Another example comes from the recent increase and, more importantly, the fast decline of infection caused by monkeypox. With the memory of the U.S. HIV-AIDS pandemic devastation in the 80s fresh in the minds of the LGBTQIA population, we were quick to act and bend the curve of the infection rates downward in just a couple of months. This was archived thanks to the consolidated health network and elevated level of consciousness within our community. In turn, this prevented the illness from becoming bigger public health threat, demonstrating once again the level of care and organization of our population, and the importance of learning and understanding queer history.
My book recommendation is “Shortest Way Home” by Pete Buttigieg, an inspiring story on being gay in the rust belt and how things do get better.
Tristan Fitzpatrick (he/him): This LGBTQIA History Month matters to me more than ever as we are witnessing an unprecedented assault at the state and local level on LGBTQIA people. From banning books, to preventing teachers from discussing LGBTQIA topics in public schools, outside forces are threatening our fundamental rights in a vicious backlash to our pride and forward momentum.
One book I recommend is “How to Survive a Plague: The Inside Story of How Citizens and Science Tamed AIDS” by David France. The book dives into the ins-and-outs of a pivotal moment in time for our community—as one thing many non-LGBTQIA people don’t realize the extent to which the AIDS crisis impacted our community. The crisis spurred the fight for marriage equality, as gay men often couldn’t visit their ill partners in the hospital because they weren’t legally married, and were often denied disability and medical benefits as well. It also paved the way for more LGBTQIA organizing, as traditional power structures like the government failed in their response to the crisis, forcing our community to rise and take care of each other.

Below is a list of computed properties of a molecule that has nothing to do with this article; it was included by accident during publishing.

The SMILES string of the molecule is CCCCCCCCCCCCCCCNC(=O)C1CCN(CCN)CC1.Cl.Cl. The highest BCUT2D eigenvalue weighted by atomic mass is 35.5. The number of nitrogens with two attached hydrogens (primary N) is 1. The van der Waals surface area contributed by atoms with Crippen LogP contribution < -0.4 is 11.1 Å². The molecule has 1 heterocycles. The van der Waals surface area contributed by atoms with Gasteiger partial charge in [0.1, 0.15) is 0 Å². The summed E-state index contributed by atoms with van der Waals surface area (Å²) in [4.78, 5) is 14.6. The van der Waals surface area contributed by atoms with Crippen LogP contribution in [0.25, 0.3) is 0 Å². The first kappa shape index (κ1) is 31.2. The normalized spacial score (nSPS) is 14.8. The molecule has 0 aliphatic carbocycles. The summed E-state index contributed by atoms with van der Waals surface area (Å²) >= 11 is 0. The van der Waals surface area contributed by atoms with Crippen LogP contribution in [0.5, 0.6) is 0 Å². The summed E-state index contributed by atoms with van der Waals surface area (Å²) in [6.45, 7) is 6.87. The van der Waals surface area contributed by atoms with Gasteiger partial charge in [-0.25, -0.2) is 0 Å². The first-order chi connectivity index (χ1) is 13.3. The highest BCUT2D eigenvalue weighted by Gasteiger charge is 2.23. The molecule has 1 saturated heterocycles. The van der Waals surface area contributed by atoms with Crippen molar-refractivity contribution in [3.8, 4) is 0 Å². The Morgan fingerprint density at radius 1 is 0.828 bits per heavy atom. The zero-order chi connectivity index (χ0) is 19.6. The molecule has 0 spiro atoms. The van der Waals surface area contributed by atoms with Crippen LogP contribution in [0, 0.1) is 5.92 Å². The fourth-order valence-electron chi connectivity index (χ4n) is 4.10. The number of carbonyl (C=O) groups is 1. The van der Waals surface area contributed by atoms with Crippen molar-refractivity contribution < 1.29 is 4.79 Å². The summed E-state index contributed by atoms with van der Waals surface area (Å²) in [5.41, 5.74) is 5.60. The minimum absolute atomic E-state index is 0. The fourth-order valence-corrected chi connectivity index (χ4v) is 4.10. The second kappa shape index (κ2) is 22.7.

Now, as we seek to navigate the COVID pandemic—which has had a similar, disproportionate impact on minority communities—we must heed the call of our history and ensure all communities have a chance to write the next chapter of their lives with grace and understanding.